Who Wants To DM Stephen Harper?
There is a problem in Canada with politics and apathy. In the last Federal Election, only 61 percent of Canadians turned up at the polls to vote, and many readers probably had trouble answering the questions above. I know I did.
Geoff de Ruiter is a student just like you. One day while reading through articles on the National Post’s website and watching how engaged people were with something as trivial as the comments section, he had an idea.
What if it was just as easy to type a message to your local politician as it is to reply to BigBadJoe56?
Soon after, an application called Democracy Link was born.
Taking the idea and turning it into something tangible, de Ruiter hired two University of Northern British Columbia developers Devin Calado and Ben Armstrong out of his own pocket.
“Politicians want to connect to their electorate — they just tend to not be influenced by those who don’t speak to them so we need to help increase the communication between them and this app will help do that in the way that’s meaningful,” de Ruiter said.
Because of the inherent nature of topics like this, he designed the app to be as transparent as possible.
When you install the app, it asks for only the most basic of phone permissions to run. Compare that to Facebook Messenger which has the authority to turn the mic on your phone and theoretically eavesdrop on your conversations.
After filling in some information about who you are, the app helps you search both your federal and provincial representative through a drop down menu. It also features an input menu that allows you to find and fill out your local and municipal representatives.
Once all the sections have been made, the application’s home screen becomes a simple panel with two main options for each level of government — ‘email’ or ‘call’. Day or night, anyone in Canada can simply pick up their phone and, within seconds, voice their opinion to the elected officials who won because of their constituents.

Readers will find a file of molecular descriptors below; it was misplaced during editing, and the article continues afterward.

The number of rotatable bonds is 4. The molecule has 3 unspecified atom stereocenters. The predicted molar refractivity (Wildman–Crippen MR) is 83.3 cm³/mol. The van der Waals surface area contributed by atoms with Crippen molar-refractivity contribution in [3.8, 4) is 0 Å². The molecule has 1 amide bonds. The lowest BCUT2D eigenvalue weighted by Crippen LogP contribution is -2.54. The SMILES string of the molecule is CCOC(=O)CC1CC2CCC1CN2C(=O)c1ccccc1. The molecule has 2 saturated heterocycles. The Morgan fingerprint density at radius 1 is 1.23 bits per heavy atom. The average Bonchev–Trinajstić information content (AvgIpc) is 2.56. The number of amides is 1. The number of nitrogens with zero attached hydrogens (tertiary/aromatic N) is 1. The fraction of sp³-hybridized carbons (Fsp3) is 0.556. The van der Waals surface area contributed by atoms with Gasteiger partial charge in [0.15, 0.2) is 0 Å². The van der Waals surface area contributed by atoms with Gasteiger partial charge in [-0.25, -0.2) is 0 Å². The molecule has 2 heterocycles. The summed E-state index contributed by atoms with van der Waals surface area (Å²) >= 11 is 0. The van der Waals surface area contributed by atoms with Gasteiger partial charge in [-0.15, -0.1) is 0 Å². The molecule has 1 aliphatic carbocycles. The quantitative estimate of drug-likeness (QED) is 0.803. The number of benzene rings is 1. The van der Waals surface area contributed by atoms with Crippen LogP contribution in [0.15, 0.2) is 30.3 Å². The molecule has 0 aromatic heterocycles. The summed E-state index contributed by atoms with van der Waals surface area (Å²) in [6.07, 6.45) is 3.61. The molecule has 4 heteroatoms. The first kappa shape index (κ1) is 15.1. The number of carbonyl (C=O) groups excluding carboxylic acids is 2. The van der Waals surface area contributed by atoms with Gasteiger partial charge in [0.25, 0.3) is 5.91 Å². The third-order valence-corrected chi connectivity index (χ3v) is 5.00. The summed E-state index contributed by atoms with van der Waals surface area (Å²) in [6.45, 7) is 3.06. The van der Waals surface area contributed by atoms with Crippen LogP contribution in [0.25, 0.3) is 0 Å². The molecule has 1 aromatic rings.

Upon testing the app, I found its simple menu easy to navigate and use, but the most important aspect is that it works and messages can be more easily relayed.
All in all, the total time between installation and having my MP, Ron Cannan’s phone ringing, was two minutes — that includes playing around with the interface a bit.
I left a message on Ron’s voicemail and have yet to hear back from him. Maybe forcing MP’s to return calls can be implemented in the future.
“The app is an app for the underdog, it is an app that will help empower those who feel disempowered, who feel that their elected representative isn’t listening to them and for them to get over that barrier of disempowerment,” said de Ruiter.
Democracy Link is a new entry in the field of civil engagement applications such as ‘Congress’ in the U.S., which communicates information and contact between American citizens and their congressional representatives.
Here in Canada, Democracy Link is the first of its kind, and de Ruiter hopes people will soon use this direct line of communication rather than just post rants on social media.
“A person commenting on Facebook, a person tweeting a politician is held to a much lower regard than a letter or email with accountable information at the bottom,” de Ruiter added.
But David Parrot, who reviewed the app, had a different perspective.
“Easy to setup and use which is great. I do think the one thing it lacks is the social aspect of commenting,” he commented. “We don’t just want to talk to our politicians but want to have our opinions validated by sharing them with others who respond.”
While the app does everything it can to connect you to your rep, the words you use are your own. Each representative is just a name with some contact details. Whether Conservative, Liberal or even Marxist, the app allows for everyone’s voice to be heard equally.
“I don’t want the user to see them [the politicians] in any light of partisanship,” de Ruiter said. “I did as much as possible to have them seen as people rather than politicians with their political backing.”